We know that men don't go to the doctor as much as women or use other mainstream health services to the same degree.
But we also know that men uses the internet. As long ago as 2006, more men used the internet than read a newspaper (ONS, 2006).
There are then three objectives then to Men's Health Week 2011:
In 2010, 9.2 million adults had never used the internet, down from 10.2 million in 2009 Some 30.1 million adults used it every day or nearly every day - almost double the estimate in 2006. About three-quarters of households - 73% - had internet access. (ONS Press Release 27.08.10)
In a survey for malehealth - obviously of men already using the inernet - nine out of 10 respondents saw the internet as their first or second port of call for health information.
Those men who chose the internet for health information were invited to tick the two most important reasons for their choice: 37% said that it was the quickest way; 20% that it was private; and 15% that there was more information on the internet than you could get anywhere else.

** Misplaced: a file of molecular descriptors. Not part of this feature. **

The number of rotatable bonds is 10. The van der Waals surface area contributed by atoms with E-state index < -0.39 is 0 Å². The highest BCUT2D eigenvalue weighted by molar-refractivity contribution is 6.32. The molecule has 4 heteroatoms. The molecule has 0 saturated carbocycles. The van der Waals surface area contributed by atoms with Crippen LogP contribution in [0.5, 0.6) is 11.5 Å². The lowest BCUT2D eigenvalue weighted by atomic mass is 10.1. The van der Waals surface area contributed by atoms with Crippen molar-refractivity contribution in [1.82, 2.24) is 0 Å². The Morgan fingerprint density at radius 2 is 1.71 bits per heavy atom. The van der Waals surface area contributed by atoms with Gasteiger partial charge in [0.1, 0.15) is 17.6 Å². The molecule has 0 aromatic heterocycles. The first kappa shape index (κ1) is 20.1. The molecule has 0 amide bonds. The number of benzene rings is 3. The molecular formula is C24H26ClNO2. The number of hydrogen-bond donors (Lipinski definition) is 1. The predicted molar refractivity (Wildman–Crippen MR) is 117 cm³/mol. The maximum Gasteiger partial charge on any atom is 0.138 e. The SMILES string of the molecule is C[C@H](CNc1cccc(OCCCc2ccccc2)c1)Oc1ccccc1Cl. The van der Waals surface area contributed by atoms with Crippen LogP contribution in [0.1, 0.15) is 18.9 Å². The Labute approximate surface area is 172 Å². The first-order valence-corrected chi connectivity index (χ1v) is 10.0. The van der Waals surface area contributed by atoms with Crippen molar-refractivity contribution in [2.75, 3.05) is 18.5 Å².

Respondents were also asked to identify the two main problems with looking up health information on the internet. Some 28% cited uncertainty about the accuracy of the information and 23% cited uncertainty about whether the information was up to date. Younger users were particularly concerned about accuracy.
While the dangers of making gross generalisations around gender are clear, it could be argued that the internet offers a tight fit with some aspects of the traditional male gender role. For the man who believes he needs to be strong, silent and reluctant to admit weakness, uncertainty or limitations in his knowledge, the internet has clear benefits.
Page created on January 18th, 2011
Page updated on February 8th, 2011